Examinations for Discovery (“discovery”) are an important procedural step in the personal injury litigation process in Ontario. This process is an opportunity for both parties to the lawsuit to find out what the other party’s claim or defence is and gain all of the facts and evidence. This allows the parties to gather necessary information and assess the strengths and weakness of their adversary’s case.
WHAT TAKES PLACE DURING THE EXAMINATION FOR DISCOVERY?
The discovery process is a procedural step where one party asks the opposing party (through their lawyers) questions about the matters being disputed in the lawsuit.
Discoveries occur in almost every civil lawsuit and are set out in and governed by the Rules of Civil Procedure. The person answering questions must swear an oath. All of the questions and answers are recorded by a reporter and can be produced at a later date in a written transcript.
The lawyer who is asking the questions has the right to ask both broad and very detailed questions that relate to the lawsuit. The lawyer representing the person being questioned must ensure that all of the questions being asked are relevant and appropriate, and will make objections to any improper questions asked of his/her client.
During the discovery, your lawyer will ask the “at fault” party some simple questions and some focused questions in order to learn all of the evidence related to the lawsuit.
The lawyer for the “at fault” party also has an opportunity to ask you, the Plaintiff accident victim, questions regarding the details of the accident and your injuries.
Prior to the discovery, all important documents related to the lawsuit have been exchanged by the lawyers. These documents usually include clinical notes and records, employment documentation, accident reports, and any medical expert reports. The lawyers will review the documents and likely ask questions at the discovery related to the information provided by the documents.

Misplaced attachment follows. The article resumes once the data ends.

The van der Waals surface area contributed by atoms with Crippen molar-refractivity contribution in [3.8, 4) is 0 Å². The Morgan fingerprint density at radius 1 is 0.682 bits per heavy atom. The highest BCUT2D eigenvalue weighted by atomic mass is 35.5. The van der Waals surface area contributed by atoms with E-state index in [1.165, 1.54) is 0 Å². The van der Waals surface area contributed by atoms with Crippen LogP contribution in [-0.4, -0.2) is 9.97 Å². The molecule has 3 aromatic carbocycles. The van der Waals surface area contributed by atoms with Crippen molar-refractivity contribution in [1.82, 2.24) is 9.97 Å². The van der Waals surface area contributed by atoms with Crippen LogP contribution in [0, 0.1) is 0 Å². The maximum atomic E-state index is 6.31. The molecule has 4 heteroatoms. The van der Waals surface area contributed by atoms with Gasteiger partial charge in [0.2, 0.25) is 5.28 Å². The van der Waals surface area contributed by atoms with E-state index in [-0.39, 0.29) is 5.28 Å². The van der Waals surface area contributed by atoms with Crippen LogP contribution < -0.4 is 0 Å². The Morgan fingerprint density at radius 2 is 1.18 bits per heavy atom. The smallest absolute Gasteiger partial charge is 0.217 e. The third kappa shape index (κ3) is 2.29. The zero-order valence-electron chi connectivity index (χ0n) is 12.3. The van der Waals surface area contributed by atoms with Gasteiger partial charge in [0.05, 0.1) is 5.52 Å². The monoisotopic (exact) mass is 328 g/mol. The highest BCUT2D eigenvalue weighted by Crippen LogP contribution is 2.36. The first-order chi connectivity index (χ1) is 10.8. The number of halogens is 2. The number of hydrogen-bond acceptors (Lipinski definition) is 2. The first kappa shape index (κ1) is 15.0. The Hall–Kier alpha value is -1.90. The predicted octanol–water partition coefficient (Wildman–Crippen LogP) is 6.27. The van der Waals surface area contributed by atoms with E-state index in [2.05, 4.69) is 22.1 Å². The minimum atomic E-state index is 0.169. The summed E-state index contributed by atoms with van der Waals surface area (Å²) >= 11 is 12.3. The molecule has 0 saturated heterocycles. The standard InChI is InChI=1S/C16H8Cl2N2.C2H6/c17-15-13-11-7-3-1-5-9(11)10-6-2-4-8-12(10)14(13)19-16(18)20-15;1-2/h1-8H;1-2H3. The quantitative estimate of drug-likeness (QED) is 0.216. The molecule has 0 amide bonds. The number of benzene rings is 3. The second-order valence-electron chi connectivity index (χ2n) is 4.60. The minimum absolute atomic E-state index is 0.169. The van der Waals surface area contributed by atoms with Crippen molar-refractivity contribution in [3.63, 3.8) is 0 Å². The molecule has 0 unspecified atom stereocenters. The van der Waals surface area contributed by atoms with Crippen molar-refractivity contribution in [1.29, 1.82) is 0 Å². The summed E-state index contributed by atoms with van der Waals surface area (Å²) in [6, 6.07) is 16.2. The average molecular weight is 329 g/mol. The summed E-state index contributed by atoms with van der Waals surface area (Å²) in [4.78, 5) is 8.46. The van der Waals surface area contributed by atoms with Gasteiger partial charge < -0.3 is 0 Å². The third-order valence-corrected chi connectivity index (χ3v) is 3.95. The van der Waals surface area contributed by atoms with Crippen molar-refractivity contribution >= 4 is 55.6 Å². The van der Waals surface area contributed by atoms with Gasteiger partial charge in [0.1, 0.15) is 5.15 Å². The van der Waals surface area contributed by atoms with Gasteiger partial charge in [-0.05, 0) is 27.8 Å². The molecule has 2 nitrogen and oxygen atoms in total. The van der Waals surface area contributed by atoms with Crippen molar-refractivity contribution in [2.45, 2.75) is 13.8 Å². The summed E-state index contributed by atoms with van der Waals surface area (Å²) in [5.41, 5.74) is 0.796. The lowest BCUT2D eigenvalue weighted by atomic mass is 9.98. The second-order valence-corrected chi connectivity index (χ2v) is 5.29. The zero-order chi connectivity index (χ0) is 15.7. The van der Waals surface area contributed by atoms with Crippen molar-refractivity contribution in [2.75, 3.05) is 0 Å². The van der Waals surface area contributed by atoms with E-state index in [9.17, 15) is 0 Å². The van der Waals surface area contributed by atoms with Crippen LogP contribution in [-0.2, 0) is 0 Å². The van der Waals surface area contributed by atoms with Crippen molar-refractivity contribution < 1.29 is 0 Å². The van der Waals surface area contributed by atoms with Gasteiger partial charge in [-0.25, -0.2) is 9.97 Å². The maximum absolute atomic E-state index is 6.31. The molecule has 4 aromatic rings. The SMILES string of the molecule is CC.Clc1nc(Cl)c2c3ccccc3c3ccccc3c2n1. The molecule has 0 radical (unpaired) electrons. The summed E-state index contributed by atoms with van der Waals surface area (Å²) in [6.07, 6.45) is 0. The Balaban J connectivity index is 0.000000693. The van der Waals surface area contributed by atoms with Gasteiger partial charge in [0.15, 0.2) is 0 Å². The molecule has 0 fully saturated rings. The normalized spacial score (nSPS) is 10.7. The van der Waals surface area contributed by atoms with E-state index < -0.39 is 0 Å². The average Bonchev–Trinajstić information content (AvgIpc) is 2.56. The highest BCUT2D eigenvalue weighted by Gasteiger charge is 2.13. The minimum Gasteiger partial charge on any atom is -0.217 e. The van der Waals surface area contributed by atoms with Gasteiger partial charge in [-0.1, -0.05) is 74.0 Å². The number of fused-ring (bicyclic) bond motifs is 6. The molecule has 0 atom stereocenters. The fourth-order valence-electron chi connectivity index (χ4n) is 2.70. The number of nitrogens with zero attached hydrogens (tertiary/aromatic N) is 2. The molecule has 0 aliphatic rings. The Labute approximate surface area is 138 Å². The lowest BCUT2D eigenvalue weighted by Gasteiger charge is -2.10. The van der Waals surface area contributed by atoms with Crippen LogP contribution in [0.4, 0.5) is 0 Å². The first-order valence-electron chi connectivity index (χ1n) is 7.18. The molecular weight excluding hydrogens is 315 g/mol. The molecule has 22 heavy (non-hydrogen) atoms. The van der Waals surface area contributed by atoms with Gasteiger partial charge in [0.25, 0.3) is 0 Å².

WHERE DO EXAMINATIONS FOR DISCOVERY TAKE PLACE?
Discoveries are typically held at offices specifically set up for this purpose.
However, they may also take place at a law firm’s boardroom, a hotel conference room, or any office that is private and large enough to accommodate the number of people required to be present for the discovery. The parties to the lawsuit, the lawyers, and a court reporter are required to be present during the discovery.
As a general rule, parties to the lawsuit have to right to be present when the opposing party is being questioned. However, most parties do not exercise this right.
TIPS FOR THE INJURED PLAINTIFF’S ATTENDANCE AT A DISCOVERY
At Jasmine Daya & Co., we have experience assisting injured victims with their personal injury claims. If you have been injured as the result of someone else’s negligence, we can provide knowledgeable legal advice. Our personal injury lawyers take the time to ensure that our clients understand the litigation process and feel comfortable progressing with their claim. To discuss a personal injury matter, please contact our office online or at 416-967-9100 to schedule an appointment.